Judith Jamison (center) and company members of
the Alvin Ailey American Dance Theater
(© Paul Kolnik)
Judith Jamison (center) and company members of
the Alvin Ailey American Dance Theater
(© Paul Kolnik)
In today's times, a 20th anniversary of any sort is not to be taken lightly, and the Alvin Ailey American Dance Theater is giving due praise to the milestone of Judith Jamison's tenure as the company's artistic director in its current City Center season with such events as performances of Jamison's Hymn featuring live appearances by Anna Deavere Smith (starting on December 16). But perhaps the centerpiece of the celebration is the newly created Alvin Ailey American Dance Theater: Best of 20 Years, featuring excerpts from 13 different pieces commissioned or revived by Jamison over the past two decades.

What makes the often-enticing (if somewhat choppy) program of particular interest to theater lovers is that many of the choreographers represented work both in modern dance and on Broadway, including Lar Lubovitch (North Star), Donald McKayle (Rainbow Round My Shoulder), and Donald Byrd (Dance at the Gym). In addition, actor and playwright Carl Hancock Rux is heard providing the narration for Jawole Willa Zo Jollar's Shelter.

A particular highlight of the piece is an excerpt from Tony Award winner Garth Fagan's 1993 piece Jukebox for Alvin, set to the music of Dvorjak, and brilliantly danced by Clifton Brown, who brings a balletic grace and dramatic intensity to this solo number. Luckily for viewers, Brown's panther-like agility and flawless technique -- not to mention his body -- are also on display in the magnificent duet excerpted from Ulysses Dove's Bad Blood, in which he's sublimely partnered by Linda Celeste Sims, and in a section from Alonso King's haunting Following the Subtle Current Upstream. (As is the Ailey wont, much of the male form is on view throughout the evening, while the women remain far more clothed, even in the orgy-like Lettres D'Amour.)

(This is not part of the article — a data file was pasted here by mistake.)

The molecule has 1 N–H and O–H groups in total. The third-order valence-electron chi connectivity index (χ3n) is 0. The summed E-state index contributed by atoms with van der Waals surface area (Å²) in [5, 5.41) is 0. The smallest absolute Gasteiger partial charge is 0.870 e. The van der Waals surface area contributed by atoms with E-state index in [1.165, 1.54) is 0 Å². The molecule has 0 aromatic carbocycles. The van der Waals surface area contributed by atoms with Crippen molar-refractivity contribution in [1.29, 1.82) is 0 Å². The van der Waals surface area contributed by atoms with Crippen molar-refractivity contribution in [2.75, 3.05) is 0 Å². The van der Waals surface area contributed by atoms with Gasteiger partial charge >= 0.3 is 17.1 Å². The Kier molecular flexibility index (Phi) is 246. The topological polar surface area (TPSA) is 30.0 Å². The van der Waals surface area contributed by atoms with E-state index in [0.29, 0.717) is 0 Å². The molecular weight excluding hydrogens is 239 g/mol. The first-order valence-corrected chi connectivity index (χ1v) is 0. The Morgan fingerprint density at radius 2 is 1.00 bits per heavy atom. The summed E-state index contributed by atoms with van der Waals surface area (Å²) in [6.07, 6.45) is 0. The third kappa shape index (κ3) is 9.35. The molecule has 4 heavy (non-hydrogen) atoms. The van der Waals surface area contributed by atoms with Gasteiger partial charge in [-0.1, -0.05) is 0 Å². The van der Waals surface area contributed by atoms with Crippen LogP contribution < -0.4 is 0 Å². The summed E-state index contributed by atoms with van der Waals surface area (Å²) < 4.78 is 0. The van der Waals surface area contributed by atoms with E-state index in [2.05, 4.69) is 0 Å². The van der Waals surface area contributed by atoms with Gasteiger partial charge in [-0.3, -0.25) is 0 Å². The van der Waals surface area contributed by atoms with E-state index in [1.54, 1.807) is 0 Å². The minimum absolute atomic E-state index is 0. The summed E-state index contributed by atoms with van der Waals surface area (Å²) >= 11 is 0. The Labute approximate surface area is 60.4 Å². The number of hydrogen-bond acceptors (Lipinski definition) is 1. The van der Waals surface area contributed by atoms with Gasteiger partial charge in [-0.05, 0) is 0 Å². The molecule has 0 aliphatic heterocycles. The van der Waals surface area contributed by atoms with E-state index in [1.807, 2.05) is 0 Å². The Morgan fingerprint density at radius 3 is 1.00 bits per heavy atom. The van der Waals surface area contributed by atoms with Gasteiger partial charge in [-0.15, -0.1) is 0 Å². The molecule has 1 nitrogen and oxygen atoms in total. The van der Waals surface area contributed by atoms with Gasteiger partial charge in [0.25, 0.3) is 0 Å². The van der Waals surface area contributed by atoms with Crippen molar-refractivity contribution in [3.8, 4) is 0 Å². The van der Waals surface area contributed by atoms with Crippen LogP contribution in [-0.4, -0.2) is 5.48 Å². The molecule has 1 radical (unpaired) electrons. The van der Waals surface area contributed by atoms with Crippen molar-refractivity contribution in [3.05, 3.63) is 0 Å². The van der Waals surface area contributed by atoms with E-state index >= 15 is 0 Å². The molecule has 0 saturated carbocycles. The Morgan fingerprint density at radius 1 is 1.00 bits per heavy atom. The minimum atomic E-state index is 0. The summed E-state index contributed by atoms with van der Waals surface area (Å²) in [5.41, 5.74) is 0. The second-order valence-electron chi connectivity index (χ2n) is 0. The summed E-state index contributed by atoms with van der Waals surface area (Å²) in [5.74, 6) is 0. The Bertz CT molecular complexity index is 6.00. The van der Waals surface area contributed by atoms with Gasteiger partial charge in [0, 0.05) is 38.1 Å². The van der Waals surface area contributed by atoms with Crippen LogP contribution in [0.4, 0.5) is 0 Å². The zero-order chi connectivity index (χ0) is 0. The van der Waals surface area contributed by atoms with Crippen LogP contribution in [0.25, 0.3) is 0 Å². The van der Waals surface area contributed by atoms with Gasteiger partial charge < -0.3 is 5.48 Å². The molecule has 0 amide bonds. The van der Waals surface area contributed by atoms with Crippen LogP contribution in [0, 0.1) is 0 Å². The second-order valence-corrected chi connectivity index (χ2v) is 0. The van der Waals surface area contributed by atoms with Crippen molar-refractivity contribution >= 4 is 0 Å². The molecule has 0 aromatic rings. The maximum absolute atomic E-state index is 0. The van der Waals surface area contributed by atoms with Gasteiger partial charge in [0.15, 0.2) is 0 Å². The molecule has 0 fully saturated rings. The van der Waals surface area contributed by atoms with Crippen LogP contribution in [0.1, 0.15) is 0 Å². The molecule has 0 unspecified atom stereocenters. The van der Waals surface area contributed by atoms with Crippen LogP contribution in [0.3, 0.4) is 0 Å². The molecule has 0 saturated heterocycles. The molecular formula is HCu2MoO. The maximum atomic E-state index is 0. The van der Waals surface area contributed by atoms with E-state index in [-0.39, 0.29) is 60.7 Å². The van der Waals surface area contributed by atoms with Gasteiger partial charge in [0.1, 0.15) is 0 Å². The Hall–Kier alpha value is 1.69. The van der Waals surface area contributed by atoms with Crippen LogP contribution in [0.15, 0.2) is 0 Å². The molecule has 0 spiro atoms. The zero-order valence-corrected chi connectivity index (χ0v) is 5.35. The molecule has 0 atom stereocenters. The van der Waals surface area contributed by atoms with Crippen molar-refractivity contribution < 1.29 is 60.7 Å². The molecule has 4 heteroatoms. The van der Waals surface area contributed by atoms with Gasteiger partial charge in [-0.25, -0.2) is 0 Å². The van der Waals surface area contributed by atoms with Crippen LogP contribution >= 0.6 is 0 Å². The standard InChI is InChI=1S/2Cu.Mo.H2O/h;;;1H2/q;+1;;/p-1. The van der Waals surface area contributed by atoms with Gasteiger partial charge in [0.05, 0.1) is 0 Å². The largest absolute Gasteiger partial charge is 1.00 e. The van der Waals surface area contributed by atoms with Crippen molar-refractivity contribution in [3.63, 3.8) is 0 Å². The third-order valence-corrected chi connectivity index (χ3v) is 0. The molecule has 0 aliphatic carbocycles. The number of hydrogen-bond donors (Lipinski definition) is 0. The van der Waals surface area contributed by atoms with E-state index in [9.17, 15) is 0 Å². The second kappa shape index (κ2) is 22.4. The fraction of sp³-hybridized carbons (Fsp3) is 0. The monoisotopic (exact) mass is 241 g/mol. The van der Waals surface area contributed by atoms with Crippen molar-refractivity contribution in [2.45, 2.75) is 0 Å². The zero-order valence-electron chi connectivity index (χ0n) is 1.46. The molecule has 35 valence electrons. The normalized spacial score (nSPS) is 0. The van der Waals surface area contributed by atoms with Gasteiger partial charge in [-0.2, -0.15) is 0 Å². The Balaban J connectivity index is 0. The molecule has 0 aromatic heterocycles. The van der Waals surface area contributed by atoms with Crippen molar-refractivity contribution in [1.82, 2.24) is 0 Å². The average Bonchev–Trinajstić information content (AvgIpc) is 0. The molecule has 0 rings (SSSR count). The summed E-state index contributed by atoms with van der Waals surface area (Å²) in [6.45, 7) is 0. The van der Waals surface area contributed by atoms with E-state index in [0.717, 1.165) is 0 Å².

If Brown is, to some extent, the evening's main attraction, The Best of 20 Years makes sure to shine a spotlight on its two most seasoned dancers: Renee Robinson, who has been part of Ailey for close to 30 years and still proves her expressiveness in the "Come Sunday" solo from Ronald K. Brown's gorgeous Grace and in a duet with Glenn Allen Sims from Polish Pieces, and the amazing and extraordinarily graceful Matthew Rushing, who delivers a standout solo from Dwight Rhoden's Frames.

Naturally, the company as a whole is given its moments as well, with the evening being bookended by Talley Beatty's large-scale The Stack-Up and Billy Wilson's exuberant The Winter in Lisbon, perhaps the most feel-good piece in the Ailey repertory. But most of all, The Best of 20 Years makes a strong case for the breadth and depth of Jamison's vision for the company.